Prior to the adoption of the new Delaware County ordinance, individuals who were in possession of a small amount of marijuana could have been charged with a misdemeanor under state law, which could mean up to 30 days of imprisonment and a $500 fine.

The changes offer his office greater flexibility, said Delaware County District Attorney Jack Stollsteimer.

“[What] I intend to do as district attorney is to use my power under Pennsylvania law to tell law enforcement agencies not to charge a misdemeanor crime, which still remains a crime in Pennsylvania for a small amount of marijuana, but instead charge the civil ordinance. So, what we’re essentially doing is providing law enforcement with another tool in the toolbox,” Stollsteimer said.

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The ordinance resulted from a collaboration between the County Council, local law enforcement, the district attorney, and other city officials. In fact, it was one of the platforms of Stollsteimer’s campaign for district attorney prior to being elected in 2019.

Delaware County District Attorney, Jack Stollsteimer (Kimberly Paynter/WHYY)

The council conducted several meetings to discuss the ordinance with an expert panel including Lt. Gov. John Fetterman, local law enforcement, and public health and legal experts, as well as to address the concerns of community members.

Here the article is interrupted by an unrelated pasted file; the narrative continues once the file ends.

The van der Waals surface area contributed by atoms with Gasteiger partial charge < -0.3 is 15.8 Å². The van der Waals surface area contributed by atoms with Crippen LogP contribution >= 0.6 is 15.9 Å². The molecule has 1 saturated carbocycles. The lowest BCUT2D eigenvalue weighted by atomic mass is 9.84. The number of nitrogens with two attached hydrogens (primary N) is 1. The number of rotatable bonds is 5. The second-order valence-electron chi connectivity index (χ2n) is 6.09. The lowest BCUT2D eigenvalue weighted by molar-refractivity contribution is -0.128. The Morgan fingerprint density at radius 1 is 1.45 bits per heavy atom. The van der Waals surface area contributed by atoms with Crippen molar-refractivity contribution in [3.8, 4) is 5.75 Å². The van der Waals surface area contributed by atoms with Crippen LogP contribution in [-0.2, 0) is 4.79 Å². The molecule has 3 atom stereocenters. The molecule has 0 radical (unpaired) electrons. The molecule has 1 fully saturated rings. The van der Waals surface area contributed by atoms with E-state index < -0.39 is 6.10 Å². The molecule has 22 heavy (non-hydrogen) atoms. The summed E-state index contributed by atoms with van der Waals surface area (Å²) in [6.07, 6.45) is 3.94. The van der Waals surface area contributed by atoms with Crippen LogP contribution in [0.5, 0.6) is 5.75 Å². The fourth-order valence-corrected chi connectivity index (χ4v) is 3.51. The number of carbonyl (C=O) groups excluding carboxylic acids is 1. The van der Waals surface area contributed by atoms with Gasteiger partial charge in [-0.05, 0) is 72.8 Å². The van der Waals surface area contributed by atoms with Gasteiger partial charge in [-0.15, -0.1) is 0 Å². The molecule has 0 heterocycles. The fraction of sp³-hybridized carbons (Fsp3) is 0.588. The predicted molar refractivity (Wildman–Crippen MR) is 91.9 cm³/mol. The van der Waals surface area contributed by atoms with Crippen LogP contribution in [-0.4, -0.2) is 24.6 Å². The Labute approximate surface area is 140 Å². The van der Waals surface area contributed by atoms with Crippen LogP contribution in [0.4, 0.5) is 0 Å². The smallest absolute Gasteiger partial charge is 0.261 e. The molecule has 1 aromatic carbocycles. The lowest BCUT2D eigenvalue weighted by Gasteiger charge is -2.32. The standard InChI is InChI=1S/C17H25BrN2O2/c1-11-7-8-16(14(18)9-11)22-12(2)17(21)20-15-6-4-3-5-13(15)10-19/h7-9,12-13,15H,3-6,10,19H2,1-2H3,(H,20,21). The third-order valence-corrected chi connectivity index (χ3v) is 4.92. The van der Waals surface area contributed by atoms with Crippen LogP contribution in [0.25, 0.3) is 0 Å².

“It’s important to note that this [ordinance] does not apply to use for possession on the grounds of a school or public property, and also in terms of minors,” Councilman Kevin Madden said.

No longer an option: Incarcerating ‘our way’ through drug use

Among the ideas shared prior to the council’s public hearing on the ordinance was an anecdote from Timothy Bernhardt, Upper Darby Township’s superintendent of police, about a person he had arrested a while back for marijuana.

“The individual proceeded through the court system and pled guilty to simple possession. It was not until years later that I heard from this individual. Unbeknownst to this individual, [they] had a criminal record and was not aware until graduating from college. That arrest for simple possession of marijuana has prevented that individual from obtaining professional licensing,” according to Bernhardt’s written testimony.

Though the ordinance cites the “substantial cost to taxpayers as well as to law enforcement, prison, and court resources” as one of the reasons for the changes, county officials also acknowledged the War on Drugs’ impact on communities of color and the adverse effects that come with a marijuana conviction.